Charles “Doc” Herrold (1875-1948) began experimenting with electronics even before studying physics and astronomy. In 1898, he dropped out of Stanford to devote himself to invention, devising an illuminator for deep sea diving, a remote control for explosives, a high speed turbine, improvements for pipe organs and medical equipment, and innovations to wireless spark and arc transmission. His heart, however, was in radio.
In 1909, Herrold opened his College of Wireless and Engineering. From its rooms in the Garden City Bank Building in downtown San Jose, Herrold and students, many of them teens, pioneered uses for the new technology then called “wireless telegraphy,” or “radio telephony” – soon shortened to “radio.” Their first wireless voice signal, transmitted by a 15 watt spark transmitter, carried more than 20 miles, delighting a small but growing number of crystal set operators around the valley. Listening in on headphones, they were surprised to hear the human voice and music rather than just the dots and dashes of Morse code.
Herrold’s team was not the first to broadcast voice, music and news — ships of the Great White Fleet had entertained San Francisco Bay listeners with music in 1908 – but as delighted “ham” operators called in, Herrold began regularly scheduled programming in 1910 that included news and music. Moving from phonograph records to live entertainment, “San Jose Calling” (soon given the call name FN) broadcast local music groups and drama productions at the State College. In 1915, he created programming for the 1915 Panama Pacific International Exposition in San Francisco, heard at a special “Radio Booth.”
With tuition income from the school, and talented students providing manpower, Herrold improved the transmission quality. Concerned about the raspy sound of his spark transmitter, Herrold invented the Arc Fone, which reduced background noise by raising the frequency of oscillations, using an arc transmitter. However, the high frequency made the microphone too hot to handle, so he developed a water cooled microphone, patented in 1915.
His FN radio station continued broadcasting until America intervened in the war in Europe in 1917, when the Army shut down all non-military wireless transmission. By the time the government returned stations to commercial use in 1919, Herrold’s technology was already out of date. A single frequency (of 360 meters) was mandated, which was incompatible with Herrold’s equipment. He developed new equipment, and his station was re-licensed in 1921 by the new Federal Communications Commission as KQW. Experiencing the bust as well as the boom of the radio craze, however, Herrold had to sell the station in 1925. The station continued as KQW until it was purchased by CBS in 1949, which changed it to KCBS (740 AM on the dial).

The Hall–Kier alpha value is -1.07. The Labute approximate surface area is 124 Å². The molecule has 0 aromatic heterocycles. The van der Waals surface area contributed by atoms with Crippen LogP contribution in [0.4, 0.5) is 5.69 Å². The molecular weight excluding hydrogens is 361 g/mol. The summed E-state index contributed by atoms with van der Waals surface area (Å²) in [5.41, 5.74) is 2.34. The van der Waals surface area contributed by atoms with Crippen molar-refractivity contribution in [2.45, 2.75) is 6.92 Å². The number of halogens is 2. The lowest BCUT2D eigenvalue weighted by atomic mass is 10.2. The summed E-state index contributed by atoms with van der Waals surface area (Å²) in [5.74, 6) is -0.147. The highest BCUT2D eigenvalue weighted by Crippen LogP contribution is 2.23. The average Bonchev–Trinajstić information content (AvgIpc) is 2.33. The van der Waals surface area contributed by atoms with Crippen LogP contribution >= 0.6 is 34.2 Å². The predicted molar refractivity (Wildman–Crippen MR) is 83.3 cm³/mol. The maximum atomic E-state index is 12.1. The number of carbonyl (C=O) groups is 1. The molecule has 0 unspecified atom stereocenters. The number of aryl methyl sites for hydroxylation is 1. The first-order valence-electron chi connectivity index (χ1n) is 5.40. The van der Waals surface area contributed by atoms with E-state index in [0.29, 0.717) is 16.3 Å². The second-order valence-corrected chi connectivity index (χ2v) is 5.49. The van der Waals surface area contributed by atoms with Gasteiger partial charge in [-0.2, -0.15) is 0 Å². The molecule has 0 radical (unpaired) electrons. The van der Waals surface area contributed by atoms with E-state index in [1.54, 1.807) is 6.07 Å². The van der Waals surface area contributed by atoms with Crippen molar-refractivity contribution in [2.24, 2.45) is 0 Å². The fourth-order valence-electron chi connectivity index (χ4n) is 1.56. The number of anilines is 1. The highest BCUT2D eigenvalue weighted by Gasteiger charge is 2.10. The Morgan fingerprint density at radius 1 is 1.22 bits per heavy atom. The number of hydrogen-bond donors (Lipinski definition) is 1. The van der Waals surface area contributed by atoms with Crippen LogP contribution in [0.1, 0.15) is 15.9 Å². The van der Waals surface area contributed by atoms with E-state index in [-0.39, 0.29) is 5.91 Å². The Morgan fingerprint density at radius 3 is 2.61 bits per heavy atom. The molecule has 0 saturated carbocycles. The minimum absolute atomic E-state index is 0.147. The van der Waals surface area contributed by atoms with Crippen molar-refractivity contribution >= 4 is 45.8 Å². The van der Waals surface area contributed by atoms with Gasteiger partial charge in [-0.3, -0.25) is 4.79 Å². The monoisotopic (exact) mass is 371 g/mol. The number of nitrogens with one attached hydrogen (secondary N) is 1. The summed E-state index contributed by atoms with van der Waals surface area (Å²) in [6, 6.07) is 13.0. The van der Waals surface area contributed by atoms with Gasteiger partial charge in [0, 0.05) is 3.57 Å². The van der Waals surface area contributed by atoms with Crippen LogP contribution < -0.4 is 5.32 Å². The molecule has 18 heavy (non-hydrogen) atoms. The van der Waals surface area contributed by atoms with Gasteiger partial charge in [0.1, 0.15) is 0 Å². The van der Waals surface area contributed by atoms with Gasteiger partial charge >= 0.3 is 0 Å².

Sybil True (formerly Herrold), accomplished radio operator and wireless teacher, exemplified the ideal of the New Woman of the New Century. She met Charles Herrold while a student at nearby San Jose State Normal School (today’s San Jose State University), and they were married in 1913 (they later divorced, and Sybil remarried). While teaching Morse code at Herrold’s College of Wireless, she developed a weekly Wednesday night program of entertainment for his pre-World War I broadcasting experiments. Perhaps the first disc jockey in the United States, she created an important support network by highlighting phonograph records (and thus providing advertisement) for local music stores. Sybil dubbed the young audience of amateur operators her “little hams.” Her listeners would write and phone in requests to hear popular songs. Local music stores such as Sherman-Clay were eager to loan records, usually selling out the day after broadcast. The Wiley B. Allen Company, which sold Victrolas and sheet music, even entered into an agreement with Herrold’s College allowing them to operate a “listening studio” in the store to encourage public interest in radio technology.
Sybil also ran promotional contests and gave away weekly prizes. She recorded the prize winner’s receiver location, which in turn provided Herrold with feedback about the station’s broadcast range. An accomplished telegrapher, she also helped with wireless experimentation.
Station KQW equipment
Some of the original equipment from Charles “Doc” Herrold’s first broadcasting station in San Jose is part of the Perham Collection of Early Electronics, including Herrold’s water-cooled microphone invention, in which water flowed through tubes at the back of the microphone in order to offset the heat created by the electric current.
While the Perham Collection was housed at Foothill College in Los Altos Hills, the original KQW broadcasting equipment was recreated to match the above photograph, using a combination of original and replica components. This display is still part of the collection, and has been shown in several exhibits, including San Jose Calling: Radio’s First 100 Years and The Wireless Age: Electronics Entrepreneurs Before Silicon Valley. The legend below identifies each piece in Herrold’s pioneering radio station.
This table contains two complete transmitters, likely operating on two different wavelengths.
(3) Tuning Coil for Transmitter #1
(4) Tuning Coil for Transmitter #2
(5) Multiple-arcs for Transmitter #1
(6) Multiple-arcs for Transmitter #2
(7) Telegraph Key for Transmitter #2
(8) Variable Condenser for Transmitter #2 (Used for Power Adjustment)
(9) Water-Cooled Microphone
(11) Telegraph Key for Transmitter #1